Drug Trafficking in South Florida
Florida mandatory minimum drug laws are severe. Possessing more than four grams of oxycodone may result in a mandatory minimum prison sentence of three years whether you intended to sell the drugs or not. Florida law states: 28 grams or more, but less than 200 grams, that person shall be sentenced to a mandatory minimum term of imprisonment of 3 years, and ordered to pay a fine of $50,000. 200 grams or more, but less than 400 grams, that person shall be sentenced to a mandatory minimum term of imprisonment of 7 years, and ordered to pay a fine of $100,000. 400 grams or more, that person shall be sentenced to a mandatory minimum term of imprisonment of 15 calendar years and pay a fine of $250,000.
Florida law also has a mandatory two-year driver’s license revocation period for any drug trafficking charge, including trafficking of Roxicodone (Roxies), Xanax, cocaine, marijuana, Oxycontin and Oxycodone.
Wellington Doctor Charged with Trafficking Painkillers
A doctor based in South Bay and Wellington acknowledged there was nothing wrong with a drug-seeking patient but repeatedly prescribed him powerful painkillers anyway, as reported by Michael LaForgia from Palm Beach Post.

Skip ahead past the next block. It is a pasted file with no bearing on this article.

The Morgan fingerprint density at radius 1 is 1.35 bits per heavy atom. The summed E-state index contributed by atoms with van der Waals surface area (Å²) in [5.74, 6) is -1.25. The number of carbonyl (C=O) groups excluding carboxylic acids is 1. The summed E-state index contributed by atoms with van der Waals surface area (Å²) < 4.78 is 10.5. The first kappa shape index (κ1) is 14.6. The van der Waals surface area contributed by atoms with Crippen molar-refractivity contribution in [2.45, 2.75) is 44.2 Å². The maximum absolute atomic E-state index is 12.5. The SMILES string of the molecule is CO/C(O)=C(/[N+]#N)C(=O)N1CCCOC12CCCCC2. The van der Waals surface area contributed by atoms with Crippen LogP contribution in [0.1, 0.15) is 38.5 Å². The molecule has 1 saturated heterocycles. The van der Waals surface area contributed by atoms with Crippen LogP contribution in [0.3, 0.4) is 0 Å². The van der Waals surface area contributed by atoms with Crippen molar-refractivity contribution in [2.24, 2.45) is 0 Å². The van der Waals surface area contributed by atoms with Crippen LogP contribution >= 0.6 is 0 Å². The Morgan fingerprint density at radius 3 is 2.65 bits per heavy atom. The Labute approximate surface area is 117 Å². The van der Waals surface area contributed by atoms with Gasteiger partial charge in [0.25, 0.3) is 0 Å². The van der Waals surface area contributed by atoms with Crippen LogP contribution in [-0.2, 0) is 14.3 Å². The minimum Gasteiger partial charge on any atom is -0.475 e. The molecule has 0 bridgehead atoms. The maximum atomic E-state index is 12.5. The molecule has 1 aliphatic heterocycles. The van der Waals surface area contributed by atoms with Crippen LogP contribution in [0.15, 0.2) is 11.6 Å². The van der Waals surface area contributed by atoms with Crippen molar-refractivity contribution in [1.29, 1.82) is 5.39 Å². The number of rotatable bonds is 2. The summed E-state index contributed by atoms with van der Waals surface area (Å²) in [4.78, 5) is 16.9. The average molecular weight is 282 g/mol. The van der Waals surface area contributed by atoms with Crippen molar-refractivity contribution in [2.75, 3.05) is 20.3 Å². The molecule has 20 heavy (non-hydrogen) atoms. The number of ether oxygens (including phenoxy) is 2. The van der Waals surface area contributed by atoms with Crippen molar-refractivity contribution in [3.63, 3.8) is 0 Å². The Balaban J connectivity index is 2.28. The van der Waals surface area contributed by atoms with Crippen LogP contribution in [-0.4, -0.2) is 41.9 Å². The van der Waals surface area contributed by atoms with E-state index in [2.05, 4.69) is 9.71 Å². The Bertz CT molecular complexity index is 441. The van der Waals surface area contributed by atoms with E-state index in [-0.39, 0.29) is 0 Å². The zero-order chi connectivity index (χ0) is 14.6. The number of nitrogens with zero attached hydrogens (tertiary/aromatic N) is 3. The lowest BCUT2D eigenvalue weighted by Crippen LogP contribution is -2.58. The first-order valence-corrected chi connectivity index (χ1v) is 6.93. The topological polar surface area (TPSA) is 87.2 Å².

The patient was revealed to be an undercover agent with Palm Beach County’s prescription drug task force, and Dr. Lucy Valencia was arrested on charges of trafficking in oxycodone and writing unlawful prescriptions for a controlled substance.
The arrest – the second by the special task force set up last month to tackle prescription drug cases – came on the same day the Florida Senate passed landmark legislation aimed at curbing unscrupulous pain clinics and troubled doctors.
Senate Signs Off on Pill Mill Crackdown
The Florida Senate unanimously approved a measure aimed at getting rid of the pill mill plague spreading from South Florida to the West Coast.
Under the bill (SB 2272), doctors in good standing and others except felons could own the pain clinics, they would not be allowed to advertise and would have to register with the Department of Health and submit to inspections.
The proposal is one of Palm Beach County’s priorities. The House has yet to vote on its version.